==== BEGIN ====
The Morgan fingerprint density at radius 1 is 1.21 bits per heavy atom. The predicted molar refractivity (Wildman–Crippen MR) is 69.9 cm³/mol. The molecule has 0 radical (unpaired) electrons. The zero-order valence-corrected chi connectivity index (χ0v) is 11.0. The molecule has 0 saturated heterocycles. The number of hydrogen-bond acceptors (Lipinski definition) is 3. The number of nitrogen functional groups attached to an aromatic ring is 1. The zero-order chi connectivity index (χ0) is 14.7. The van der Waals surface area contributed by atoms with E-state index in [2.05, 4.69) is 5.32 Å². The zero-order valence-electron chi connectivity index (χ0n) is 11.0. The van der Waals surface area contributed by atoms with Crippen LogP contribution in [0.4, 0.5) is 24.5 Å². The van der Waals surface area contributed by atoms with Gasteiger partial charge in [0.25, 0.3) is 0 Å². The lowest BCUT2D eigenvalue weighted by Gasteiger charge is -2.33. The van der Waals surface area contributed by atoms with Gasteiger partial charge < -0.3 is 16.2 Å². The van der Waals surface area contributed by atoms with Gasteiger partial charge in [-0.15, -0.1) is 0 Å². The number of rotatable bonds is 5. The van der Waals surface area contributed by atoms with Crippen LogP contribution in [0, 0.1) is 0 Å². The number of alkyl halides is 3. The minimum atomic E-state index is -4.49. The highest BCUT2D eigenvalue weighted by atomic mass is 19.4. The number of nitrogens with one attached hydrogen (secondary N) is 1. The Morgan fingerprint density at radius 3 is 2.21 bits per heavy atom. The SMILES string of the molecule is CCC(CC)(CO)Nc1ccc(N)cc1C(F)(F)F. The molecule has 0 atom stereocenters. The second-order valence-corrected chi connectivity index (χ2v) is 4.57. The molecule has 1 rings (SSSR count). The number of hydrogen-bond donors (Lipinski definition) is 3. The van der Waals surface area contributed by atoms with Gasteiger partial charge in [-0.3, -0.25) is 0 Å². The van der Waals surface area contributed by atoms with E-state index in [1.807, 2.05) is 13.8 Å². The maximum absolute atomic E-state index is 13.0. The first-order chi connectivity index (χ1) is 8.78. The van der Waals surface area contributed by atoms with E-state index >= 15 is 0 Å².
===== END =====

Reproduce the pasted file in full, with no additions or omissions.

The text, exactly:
The Morgan fingerprint density at radius 1 is 1.21 bits per heavy atom. The predicted molar refractivity (Wildman–Crippen MR) is 69.9 cm³/mol. The molecule has 0 radical (unpaired) electrons. The zero-order valence-corrected chi connectivity index (χ0v) is 11.0. The molecule has 0 saturated heterocycles. The number of hydrogen-bond acceptors (Lipinski definition) is 3. The number of nitrogen functional groups attached to an aromatic ring is 1. The zero-order chi connectivity index (χ0) is 14.7. The van der Waals surface area contributed by atoms with E-state index in [2.05, 4.69) is 5.32 Å². The zero-order valence-electron chi connectivity index (χ0n) is 11.0. The van der Waals surface area contributed by atoms with Crippen LogP contribution in [0.4, 0.5) is 24.5 Å². The van der Waals surface area contributed by atoms with Gasteiger partial charge in [0.25, 0.3) is 0 Å². The lowest BCUT2D eigenvalue weighted by Gasteiger charge is -2.33. The van der Waals surface area contributed by atoms with Gasteiger partial charge < -0.3 is 16.2 Å². The van der Waals surface area contributed by atoms with Gasteiger partial charge in [-0.15, -0.1) is 0 Å². The number of rotatable bonds is 5. The van der Waals surface area contributed by atoms with Crippen LogP contribution in [0, 0.1) is 0 Å². The number of alkyl halides is 3. The minimum atomic E-state index is -4.49. The highest BCUT2D eigenvalue weighted by atomic mass is 19.4. The number of nitrogens with one attached hydrogen (secondary N) is 1. The Morgan fingerprint density at radius 3 is 2.21 bits per heavy atom. The SMILES string of the molecule is CCC(CC)(CO)Nc1ccc(N)cc1C(F)(F)F. The molecule has 0 atom stereocenters. The second-order valence-corrected chi connectivity index (χ2v) is 4.57. The molecule has 1 rings (SSSR count). The number of hydrogen-bond donors (Lipinski definition) is 3. The van der Waals surface area contributed by atoms with Gasteiger partial charge in [-0.3, -0.25) is 0 Å². The van der Waals surface area contributed by atoms with E-state index in [1.807, 2.05) is 13.8 Å². The maximum absolute atomic E-state index is 13.0. The first-order chi connectivity index (χ1) is 8.78. The van der Waals surface area contributed by atoms with E-state index >= 15 is 0 Å².